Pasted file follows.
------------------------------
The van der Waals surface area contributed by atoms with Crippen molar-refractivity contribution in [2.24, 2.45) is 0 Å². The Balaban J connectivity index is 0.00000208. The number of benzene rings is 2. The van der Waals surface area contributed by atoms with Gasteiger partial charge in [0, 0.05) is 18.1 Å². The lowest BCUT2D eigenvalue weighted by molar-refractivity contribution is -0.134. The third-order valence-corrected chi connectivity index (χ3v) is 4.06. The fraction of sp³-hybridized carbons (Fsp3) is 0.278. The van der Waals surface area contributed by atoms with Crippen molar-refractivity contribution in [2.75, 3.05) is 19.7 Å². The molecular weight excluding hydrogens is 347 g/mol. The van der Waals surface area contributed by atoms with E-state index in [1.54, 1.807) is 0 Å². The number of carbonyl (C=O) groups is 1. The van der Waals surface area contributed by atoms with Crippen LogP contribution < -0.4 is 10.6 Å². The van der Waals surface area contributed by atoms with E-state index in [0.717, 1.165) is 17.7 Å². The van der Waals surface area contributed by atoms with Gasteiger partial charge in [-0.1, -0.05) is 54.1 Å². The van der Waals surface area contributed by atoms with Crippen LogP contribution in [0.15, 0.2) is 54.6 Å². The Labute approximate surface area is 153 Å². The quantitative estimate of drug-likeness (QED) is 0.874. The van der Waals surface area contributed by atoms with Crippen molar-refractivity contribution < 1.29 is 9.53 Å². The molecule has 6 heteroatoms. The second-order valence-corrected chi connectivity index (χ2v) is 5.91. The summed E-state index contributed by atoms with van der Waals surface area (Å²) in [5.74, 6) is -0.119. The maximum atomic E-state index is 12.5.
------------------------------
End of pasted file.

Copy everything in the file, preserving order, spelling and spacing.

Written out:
The van der Waals surface area contributed by atoms with Crippen molar-refractivity contribution in [2.24, 2.45) is 0 Å². The Balaban J connectivity index is 0.00000208. The number of benzene rings is 2. The van der Waals surface area contributed by atoms with Gasteiger partial charge in [0, 0.05) is 18.1 Å². The lowest BCUT2D eigenvalue weighted by molar-refractivity contribution is -0.134. The third-order valence-corrected chi connectivity index (χ3v) is 4.06. The fraction of sp³-hybridized carbons (Fsp3) is 0.278. The van der Waals surface area contributed by atoms with Crippen molar-refractivity contribution in [2.75, 3.05) is 19.7 Å². The molecular weight excluding hydrogens is 347 g/mol. The van der Waals surface area contributed by atoms with E-state index in [1.54, 1.807) is 0 Å². The number of carbonyl (C=O) groups is 1. The van der Waals surface area contributed by atoms with Crippen LogP contribution < -0.4 is 10.6 Å². The van der Waals surface area contributed by atoms with E-state index in [0.717, 1.165) is 17.7 Å². The van der Waals surface area contributed by atoms with Gasteiger partial charge in [-0.1, -0.05) is 54.1 Å². The van der Waals surface area contributed by atoms with Crippen LogP contribution in [0.15, 0.2) is 54.6 Å². The Labute approximate surface area is 153 Å². The quantitative estimate of drug-likeness (QED) is 0.874. The van der Waals surface area contributed by atoms with Crippen molar-refractivity contribution < 1.29 is 9.53 Å². The molecule has 6 heteroatoms. The second-order valence-corrected chi connectivity index (χ2v) is 5.91. The summed E-state index contributed by atoms with van der Waals surface area (Å²) in [5.74, 6) is -0.119. The maximum atomic E-state index is 12.5.